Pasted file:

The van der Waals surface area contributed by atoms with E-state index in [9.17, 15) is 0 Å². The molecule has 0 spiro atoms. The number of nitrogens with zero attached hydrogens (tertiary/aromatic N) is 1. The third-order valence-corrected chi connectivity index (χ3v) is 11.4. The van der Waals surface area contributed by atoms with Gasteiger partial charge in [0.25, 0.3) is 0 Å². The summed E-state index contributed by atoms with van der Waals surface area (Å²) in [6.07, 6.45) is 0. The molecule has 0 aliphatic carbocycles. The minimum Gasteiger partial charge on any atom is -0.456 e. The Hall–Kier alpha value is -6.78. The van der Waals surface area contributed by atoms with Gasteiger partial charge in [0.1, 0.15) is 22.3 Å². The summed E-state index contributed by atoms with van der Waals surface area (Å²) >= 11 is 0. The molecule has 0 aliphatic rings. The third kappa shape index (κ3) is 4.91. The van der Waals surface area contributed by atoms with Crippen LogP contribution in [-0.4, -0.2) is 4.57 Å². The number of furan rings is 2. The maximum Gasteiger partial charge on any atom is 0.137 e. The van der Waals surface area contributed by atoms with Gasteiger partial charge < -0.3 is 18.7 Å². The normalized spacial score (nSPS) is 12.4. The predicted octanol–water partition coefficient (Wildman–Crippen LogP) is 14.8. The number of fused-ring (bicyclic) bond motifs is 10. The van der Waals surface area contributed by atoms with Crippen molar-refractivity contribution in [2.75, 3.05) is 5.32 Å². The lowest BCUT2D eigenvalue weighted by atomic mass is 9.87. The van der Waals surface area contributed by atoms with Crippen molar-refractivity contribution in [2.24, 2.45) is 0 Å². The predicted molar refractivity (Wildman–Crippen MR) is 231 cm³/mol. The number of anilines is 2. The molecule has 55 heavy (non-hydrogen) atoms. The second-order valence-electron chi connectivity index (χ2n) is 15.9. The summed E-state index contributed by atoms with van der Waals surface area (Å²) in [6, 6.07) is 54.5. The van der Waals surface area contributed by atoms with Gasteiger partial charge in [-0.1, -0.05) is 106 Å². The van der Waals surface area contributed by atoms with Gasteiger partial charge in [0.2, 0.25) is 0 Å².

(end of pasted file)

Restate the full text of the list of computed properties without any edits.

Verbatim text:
The van der Waals surface area contributed by atoms with E-state index in [9.17, 15) is 0 Å². The molecule has 0 spiro atoms. The number of nitrogens with zero attached hydrogens (tertiary/aromatic N) is 1. The third-order valence-corrected chi connectivity index (χ3v) is 11.4. The van der Waals surface area contributed by atoms with Gasteiger partial charge in [0.25, 0.3) is 0 Å². The summed E-state index contributed by atoms with van der Waals surface area (Å²) in [6.07, 6.45) is 0. The molecule has 0 aliphatic carbocycles. The minimum Gasteiger partial charge on any atom is -0.456 e. The Hall–Kier alpha value is -6.78. The van der Waals surface area contributed by atoms with Gasteiger partial charge in [0.1, 0.15) is 22.3 Å². The summed E-state index contributed by atoms with van der Waals surface area (Å²) >= 11 is 0. The molecule has 0 aliphatic rings. The third kappa shape index (κ3) is 4.91. The van der Waals surface area contributed by atoms with Crippen LogP contribution in [-0.4, -0.2) is 4.57 Å². The number of furan rings is 2. The maximum Gasteiger partial charge on any atom is 0.137 e. The van der Waals surface area contributed by atoms with Gasteiger partial charge < -0.3 is 18.7 Å². The normalized spacial score (nSPS) is 12.4. The predicted octanol–water partition coefficient (Wildman–Crippen LogP) is 14.8. The number of fused-ring (bicyclic) bond motifs is 10. The van der Waals surface area contributed by atoms with Crippen molar-refractivity contribution in [2.75, 3.05) is 5.32 Å². The lowest BCUT2D eigenvalue weighted by atomic mass is 9.87. The van der Waals surface area contributed by atoms with Crippen molar-refractivity contribution in [2.24, 2.45) is 0 Å². The predicted molar refractivity (Wildman–Crippen MR) is 231 cm³/mol. The number of anilines is 2. The molecule has 55 heavy (non-hydrogen) atoms. The second-order valence-electron chi connectivity index (χ2n) is 15.9. The summed E-state index contributed by atoms with van der Waals surface area (Å²) in [6, 6.07) is 54.5. The van der Waals surface area contributed by atoms with Gasteiger partial charge in [-0.1, -0.05) is 106 Å². The van der Waals surface area contributed by atoms with Gasteiger partial charge in [0.2, 0.25) is 0 Å².